So here’s where the fun part begins – turning a regular old pan of Rice Krispies into a plateful of little baseballs!
1. Use a round cookie cutter to cut your Rice Krispies into ‘baseballs.’ If you’re preparing them for a team, make sure you cut them small enough that everyone gets one (with a couple to spare for little siblings at the game!).
2. Spread a layer of white icing over the top of each circle (I used a store-bought jar of icing).
3. Allow the icing to cool and dry; I put my tray into the fridge for about half an hour.
4. Using a tube of red decorator’s icing, pipe semi-circles on top of each ‘baseball’ to make the main lines for the stitching.
5. On either side of your two red lines, carefully pipe a few smaller red lines for the side stitches.
Did the kids like the treats, you ask? Well, let’s just say I hardly got the lid off my Tupperware before they disappeared in about 2.7 seconds…I felt a bit like a piece of meat being attacked by a team of hungry piranhas.
Now that’s what I call hitting it out of the park.
Our first-born daughter, Elissa, was born with a large cyst in her brain – which made for a lot of uncertainty in the latter stages of my pregnancy and through the major surgeries she underwent in her first year of life. We have been infinitely blessed with a very happy ending – and I wrote about how it feels to look back 10 years later in ‘Our little miracle baby’, published in the latest issue of Parenting Times magazine.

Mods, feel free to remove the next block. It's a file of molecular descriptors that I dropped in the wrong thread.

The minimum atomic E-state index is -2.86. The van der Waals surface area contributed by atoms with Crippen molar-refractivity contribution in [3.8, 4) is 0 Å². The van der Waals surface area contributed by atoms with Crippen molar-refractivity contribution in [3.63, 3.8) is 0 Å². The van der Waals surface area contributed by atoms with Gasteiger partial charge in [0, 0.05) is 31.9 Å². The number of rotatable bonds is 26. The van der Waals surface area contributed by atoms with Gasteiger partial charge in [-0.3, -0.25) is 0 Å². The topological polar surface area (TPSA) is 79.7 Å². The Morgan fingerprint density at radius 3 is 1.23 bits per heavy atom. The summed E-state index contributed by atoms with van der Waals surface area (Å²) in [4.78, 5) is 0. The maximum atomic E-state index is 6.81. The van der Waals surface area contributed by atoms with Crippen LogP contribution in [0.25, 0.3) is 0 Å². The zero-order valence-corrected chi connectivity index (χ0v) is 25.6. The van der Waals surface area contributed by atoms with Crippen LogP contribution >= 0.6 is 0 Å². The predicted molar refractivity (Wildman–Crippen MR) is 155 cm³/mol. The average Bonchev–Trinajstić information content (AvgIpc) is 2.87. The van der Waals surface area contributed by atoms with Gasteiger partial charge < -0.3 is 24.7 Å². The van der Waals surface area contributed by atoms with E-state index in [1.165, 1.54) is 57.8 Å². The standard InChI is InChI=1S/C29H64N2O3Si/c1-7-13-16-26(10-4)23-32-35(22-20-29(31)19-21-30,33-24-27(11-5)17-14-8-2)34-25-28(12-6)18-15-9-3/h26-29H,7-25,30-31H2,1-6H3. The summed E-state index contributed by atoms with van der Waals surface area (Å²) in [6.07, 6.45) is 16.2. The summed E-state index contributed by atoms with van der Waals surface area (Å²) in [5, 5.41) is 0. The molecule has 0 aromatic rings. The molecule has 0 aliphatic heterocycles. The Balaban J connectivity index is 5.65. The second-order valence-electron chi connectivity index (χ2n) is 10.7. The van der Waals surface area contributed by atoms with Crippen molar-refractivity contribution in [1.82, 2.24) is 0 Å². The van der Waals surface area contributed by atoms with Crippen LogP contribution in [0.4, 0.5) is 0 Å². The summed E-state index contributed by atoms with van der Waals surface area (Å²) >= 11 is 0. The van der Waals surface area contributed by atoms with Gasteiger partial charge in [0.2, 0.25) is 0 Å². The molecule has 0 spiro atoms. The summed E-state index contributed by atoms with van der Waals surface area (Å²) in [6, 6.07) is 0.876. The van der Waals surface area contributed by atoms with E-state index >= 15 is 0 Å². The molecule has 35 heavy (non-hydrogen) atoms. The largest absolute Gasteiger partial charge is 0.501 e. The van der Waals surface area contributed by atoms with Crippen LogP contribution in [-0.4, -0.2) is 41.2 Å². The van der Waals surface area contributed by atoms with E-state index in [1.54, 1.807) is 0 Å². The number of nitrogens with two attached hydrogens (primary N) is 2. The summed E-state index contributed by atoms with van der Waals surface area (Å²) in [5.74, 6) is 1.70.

Wishing all the moms out there a very Happy Mother’s Day – take a moment today to savour the blessing of a happy, healthy family.
My poor coffee pot didn’t know what hit it…relegated to the sidelines with no love at all. If you had told me a month ago, I wouldn’t have thought it possible – but it’s true: I went without coffee for a WEEK!
Those close to me are well aware of my java habit…my day just *cannot* truly begin without my cup o’ joe (my family may well argue that you don’t want to be around me until it does!). It warms me from the inside out, it simultaneously soothes and stimulates.